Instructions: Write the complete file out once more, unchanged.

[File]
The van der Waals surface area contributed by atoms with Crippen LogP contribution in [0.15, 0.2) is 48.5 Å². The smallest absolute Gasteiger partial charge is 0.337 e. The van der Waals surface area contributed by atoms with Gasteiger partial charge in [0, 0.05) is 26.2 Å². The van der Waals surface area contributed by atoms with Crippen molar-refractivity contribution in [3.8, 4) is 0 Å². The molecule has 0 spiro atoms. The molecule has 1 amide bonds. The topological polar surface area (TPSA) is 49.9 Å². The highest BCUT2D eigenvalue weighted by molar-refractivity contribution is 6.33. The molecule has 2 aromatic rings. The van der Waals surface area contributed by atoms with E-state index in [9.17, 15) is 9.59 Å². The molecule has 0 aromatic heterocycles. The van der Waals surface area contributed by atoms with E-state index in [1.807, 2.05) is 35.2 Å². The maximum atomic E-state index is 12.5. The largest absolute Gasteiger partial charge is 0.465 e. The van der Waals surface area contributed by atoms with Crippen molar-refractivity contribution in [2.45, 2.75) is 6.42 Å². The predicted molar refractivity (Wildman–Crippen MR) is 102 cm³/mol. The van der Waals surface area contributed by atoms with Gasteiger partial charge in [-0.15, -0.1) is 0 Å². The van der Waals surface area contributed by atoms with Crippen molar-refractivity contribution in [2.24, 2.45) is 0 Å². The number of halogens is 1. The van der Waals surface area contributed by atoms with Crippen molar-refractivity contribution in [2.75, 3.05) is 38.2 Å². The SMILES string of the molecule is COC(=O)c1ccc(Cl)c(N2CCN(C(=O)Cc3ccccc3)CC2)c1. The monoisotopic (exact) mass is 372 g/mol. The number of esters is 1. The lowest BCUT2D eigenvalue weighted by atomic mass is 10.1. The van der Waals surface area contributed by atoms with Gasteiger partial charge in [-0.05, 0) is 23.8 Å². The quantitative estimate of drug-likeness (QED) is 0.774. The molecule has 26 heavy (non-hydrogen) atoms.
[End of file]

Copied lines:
The van der Waals surface area contributed by atoms with Crippen LogP contribution in [0.15, 0.2) is 48.5 Å². The smallest absolute Gasteiger partial charge is 0.337 e. The van der Waals surface area contributed by atoms with Gasteiger partial charge in [0, 0.05) is 26.2 Å². The van der Waals surface area contributed by atoms with Crippen molar-refractivity contribution in [3.8, 4) is 0 Å². The molecule has 0 spiro atoms. The molecule has 1 amide bonds. The topological polar surface area (TPSA) is 49.9 Å². The highest BCUT2D eigenvalue weighted by molar-refractivity contribution is 6.33. The molecule has 2 aromatic rings. The van der Waals surface area contributed by atoms with E-state index in [9.17, 15) is 9.59 Å². The molecule has 0 aromatic heterocycles. The van der Waals surface area contributed by atoms with E-state index in [1.807, 2.05) is 35.2 Å². The maximum atomic E-state index is 12.5. The largest absolute Gasteiger partial charge is 0.465 e. The van der Waals surface area contributed by atoms with Crippen molar-refractivity contribution in [2.45, 2.75) is 6.42 Å². The predicted molar refractivity (Wildman–Crippen MR) is 102 cm³/mol. The van der Waals surface area contributed by atoms with Gasteiger partial charge in [-0.15, -0.1) is 0 Å². The van der Waals surface area contributed by atoms with Crippen molar-refractivity contribution in [2.24, 2.45) is 0 Å². The number of halogens is 1. The van der Waals surface area contributed by atoms with Crippen molar-refractivity contribution in [2.75, 3.05) is 38.2 Å². The SMILES string of the molecule is COC(=O)c1ccc(Cl)c(N2CCN(C(=O)Cc3ccccc3)CC2)c1. The monoisotopic (exact) mass is 372 g/mol. The number of esters is 1. The lowest BCUT2D eigenvalue weighted by atomic mass is 10.1. The van der Waals surface area contributed by atoms with Gasteiger partial charge in [-0.05, 0) is 23.8 Å². The quantitative estimate of drug-likeness (QED) is 0.774. The molecule has 26 heavy (non-hydrogen) atoms.